Sainsbury’s, Waitrose, Morrison’s, Somerfield and Co-Operative
January 23, 2010
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February 28, 2010
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Supermarket Study Into 404 Page Use Summary

Example of's 404 page

Example of\’s 404 page

I have come to the end of my blog series on how the major UK supermarkets use custom 404 pages to improve the user experience.

The supermarket that started this off was Asda, when I stumbled across the fact that the main Asda web site did not have a custom 404 page and took me to the horrible server default 404 page. At the time I couldn’t believe it, I thought all major retailers would have had this basic principle of web development covered and be doing a good job of 404 pages.

Then I realised that Asda had quite a few other web sites so I started investigating those, found more web sites with no custom 404 pages and the list grew and grew until I had 25 Asda web sites in total, 9 of which do not have a custom 404 page at all.

If Asda are that bad, how do the other supermarkets compare?

The obvious next choice was Tesco. I started investigating their web sites with some trepidation – if Asda have 25 web sites then how many are Tesco going to have? Thankfully, the total is ‘only’ 14, 3 of which have no custom 404 page, including Tesco Direct, which is a huge online catalogue web site that would really benefit from a decent 404 page, and 6 have poor 404 pages, including Tesco Insulation, Tesco Diets, Tesco Energy and Tesco Travel Store, which were all terrible.

To wrap up the series I travelled around the web sites for Sainsbury’s, Waitrose, Morrison’s, Somerfield and Co-Operative and so covered all the major UK supermarkets.

The table below shows each supermarket, how many web sites they have in total and then the state of their 404 pages. I have included a percentage figure at the foot of the table, showing how many web sites of that supermarket’s total have good 404 pages, as a percentage.


You will see that Asda and Tesco are pretty close, with about a fifth of their web sites having what I would term as good 404 pages. Sainsbury’s are worse with only 11% (1 out of 9) whilst Waitrose has a quarter of its sites in the ‘Good’ category (1 out of 4).

There is also a figure for the percentage of web sites from that supermarket’s total without custom 404 pages altogether. Asda is pretty poor with 36%, which is 9 of its 25 web sites and Sainsbury’s is also lacking in this area with 44% of its sites without a custom 404 page, or 4 out of 9. Tesco comes next with 3 of its 14 sites without a custom 404 page, or 21%. Finally, Morrison’s single web site does not have a custom 404 page so they score 100% in this aspect.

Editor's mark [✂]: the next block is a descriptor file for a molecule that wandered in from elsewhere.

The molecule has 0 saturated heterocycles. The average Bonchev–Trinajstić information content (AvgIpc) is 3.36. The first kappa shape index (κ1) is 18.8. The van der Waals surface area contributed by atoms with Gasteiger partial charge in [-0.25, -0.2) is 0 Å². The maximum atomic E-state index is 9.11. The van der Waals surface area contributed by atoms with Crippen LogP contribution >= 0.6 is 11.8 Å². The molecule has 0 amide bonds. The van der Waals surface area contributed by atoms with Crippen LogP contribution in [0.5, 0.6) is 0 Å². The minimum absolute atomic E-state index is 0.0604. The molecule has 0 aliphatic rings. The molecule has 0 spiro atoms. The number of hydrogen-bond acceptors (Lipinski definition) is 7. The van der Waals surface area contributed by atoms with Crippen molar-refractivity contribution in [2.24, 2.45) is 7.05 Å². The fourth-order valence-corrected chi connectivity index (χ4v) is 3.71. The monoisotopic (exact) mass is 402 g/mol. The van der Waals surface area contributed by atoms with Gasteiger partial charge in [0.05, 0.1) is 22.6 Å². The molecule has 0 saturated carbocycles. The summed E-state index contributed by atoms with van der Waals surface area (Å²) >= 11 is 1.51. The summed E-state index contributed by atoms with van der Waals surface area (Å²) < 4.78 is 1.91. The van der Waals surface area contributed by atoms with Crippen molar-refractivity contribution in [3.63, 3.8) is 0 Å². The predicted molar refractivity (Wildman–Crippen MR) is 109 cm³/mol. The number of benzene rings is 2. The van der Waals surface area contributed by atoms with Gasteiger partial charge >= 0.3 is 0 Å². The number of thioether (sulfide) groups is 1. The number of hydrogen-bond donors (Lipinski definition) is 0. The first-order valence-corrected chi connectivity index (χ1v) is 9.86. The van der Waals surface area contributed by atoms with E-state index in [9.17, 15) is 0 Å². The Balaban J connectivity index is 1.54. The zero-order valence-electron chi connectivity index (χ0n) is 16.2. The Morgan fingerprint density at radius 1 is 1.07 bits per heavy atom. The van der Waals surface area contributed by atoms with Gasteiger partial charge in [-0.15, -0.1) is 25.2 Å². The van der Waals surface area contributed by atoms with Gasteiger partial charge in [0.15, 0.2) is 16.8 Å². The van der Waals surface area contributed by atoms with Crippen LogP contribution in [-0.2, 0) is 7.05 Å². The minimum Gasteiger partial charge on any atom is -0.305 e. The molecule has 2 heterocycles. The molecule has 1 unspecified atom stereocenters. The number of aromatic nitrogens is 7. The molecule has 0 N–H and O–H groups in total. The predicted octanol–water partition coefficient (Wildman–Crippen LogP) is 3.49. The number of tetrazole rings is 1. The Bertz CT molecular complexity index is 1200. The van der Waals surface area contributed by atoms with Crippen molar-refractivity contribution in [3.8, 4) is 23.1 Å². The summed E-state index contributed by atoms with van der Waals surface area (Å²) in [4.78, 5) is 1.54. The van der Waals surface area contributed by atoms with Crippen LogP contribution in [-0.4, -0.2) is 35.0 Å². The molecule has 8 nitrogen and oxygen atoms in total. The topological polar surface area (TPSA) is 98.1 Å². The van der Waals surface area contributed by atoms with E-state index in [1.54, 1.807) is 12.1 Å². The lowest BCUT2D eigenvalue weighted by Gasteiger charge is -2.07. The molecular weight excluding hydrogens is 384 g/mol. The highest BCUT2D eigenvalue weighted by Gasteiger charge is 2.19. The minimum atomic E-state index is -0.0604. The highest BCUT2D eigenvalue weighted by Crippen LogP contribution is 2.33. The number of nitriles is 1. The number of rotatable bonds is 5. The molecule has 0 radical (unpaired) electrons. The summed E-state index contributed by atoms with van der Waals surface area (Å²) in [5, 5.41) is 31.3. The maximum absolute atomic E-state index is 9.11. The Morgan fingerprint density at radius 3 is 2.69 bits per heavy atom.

The main thing to draw from all this is that the overall quality when it comes to the use of 404 pages in UK supermarkets is very poor. I had expected a great deal more from these major companies that obviously spend a huge amount of time, effort and expense on their multitude of web sites.

Whilst some of the supermarket sites do genuinely have good 404 pages, a lot are terrible or simply non-existent. The subject of 404 pages is possibly on the dull side for many (the novelty is wearing thin for me too after this study) but my belief is that they really do add to the user experience and a bad or non-existent 404 page really can have a negative effect on this experience.

Users can hit a 404 error for many reasons and I have discussed previously why a custom 404 page is a good idea. When a user does come across a 404, the important bit is what that user does next. What the owner of the web site should want them to do is to stay on their site, continue browsing until they reach the final goal for that web site – usually ordering something or making an enquiry. How does the user do that if all the 404 page shows is the server default version or does not help them in any way?

It is like reaching a crossroads with no signpost or map or hitting a dead end and having to go back the way you came, neither of which are good experiences for the user.

Supermarkets, and their in-house teams or external digital agencies, really need to look at the quality of the 404 pages that they are producing, often as part of a large scale redesign, and determine whether the result is good for the user or not. In the majority of cases at present, it is not.

Tom Batey
Tom Batey, founder of Testing Web Sites & WebDepend, is a hands on website tester focusing on quality across web, mobile and email.